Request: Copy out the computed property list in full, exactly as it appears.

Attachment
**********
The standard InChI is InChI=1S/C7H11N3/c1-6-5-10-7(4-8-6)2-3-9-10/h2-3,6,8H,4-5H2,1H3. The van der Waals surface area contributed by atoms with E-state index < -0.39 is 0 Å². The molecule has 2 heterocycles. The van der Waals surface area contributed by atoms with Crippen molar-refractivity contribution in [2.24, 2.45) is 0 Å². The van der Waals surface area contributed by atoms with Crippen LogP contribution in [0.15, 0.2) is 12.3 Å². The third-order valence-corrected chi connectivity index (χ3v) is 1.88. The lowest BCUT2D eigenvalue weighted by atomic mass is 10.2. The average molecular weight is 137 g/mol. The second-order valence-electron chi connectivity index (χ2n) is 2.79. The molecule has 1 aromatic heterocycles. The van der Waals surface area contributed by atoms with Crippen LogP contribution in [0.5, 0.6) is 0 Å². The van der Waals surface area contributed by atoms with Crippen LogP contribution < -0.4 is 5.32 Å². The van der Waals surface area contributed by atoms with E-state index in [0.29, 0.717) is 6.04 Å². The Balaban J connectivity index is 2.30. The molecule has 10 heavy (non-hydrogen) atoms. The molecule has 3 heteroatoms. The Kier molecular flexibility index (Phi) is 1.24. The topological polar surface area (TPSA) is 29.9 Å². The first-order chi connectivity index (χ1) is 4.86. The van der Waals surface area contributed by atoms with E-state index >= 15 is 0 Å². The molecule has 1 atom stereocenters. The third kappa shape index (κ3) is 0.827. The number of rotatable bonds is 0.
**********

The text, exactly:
The standard InChI is InChI=1S/C7H11N3/c1-6-5-10-7(4-8-6)2-3-9-10/h2-3,6,8H,4-5H2,1H3. The van der Waals surface area contributed by atoms with E-state index < -0.39 is 0 Å². The molecule has 2 heterocycles. The van der Waals surface area contributed by atoms with Crippen molar-refractivity contribution in [2.24, 2.45) is 0 Å². The van der Waals surface area contributed by atoms with Crippen LogP contribution in [0.15, 0.2) is 12.3 Å². The third-order valence-corrected chi connectivity index (χ3v) is 1.88. The lowest BCUT2D eigenvalue weighted by atomic mass is 10.2. The average molecular weight is 137 g/mol. The second-order valence-electron chi connectivity index (χ2n) is 2.79. The molecule has 1 aromatic heterocycles. The van der Waals surface area contributed by atoms with Crippen LogP contribution in [0.5, 0.6) is 0 Å². The van der Waals surface area contributed by atoms with Crippen LogP contribution < -0.4 is 5.32 Å². The van der Waals surface area contributed by atoms with E-state index in [0.29, 0.717) is 6.04 Å². The Balaban J connectivity index is 2.30. The molecule has 10 heavy (non-hydrogen) atoms. The molecule has 3 heteroatoms. The Kier molecular flexibility index (Phi) is 1.24. The topological polar surface area (TPSA) is 29.9 Å². The first-order chi connectivity index (χ1) is 4.86. The van der Waals surface area contributed by atoms with E-state index >= 15 is 0 Å². The molecule has 1 atom stereocenters. The third kappa shape index (κ3) is 0.827. The number of rotatable bonds is 0.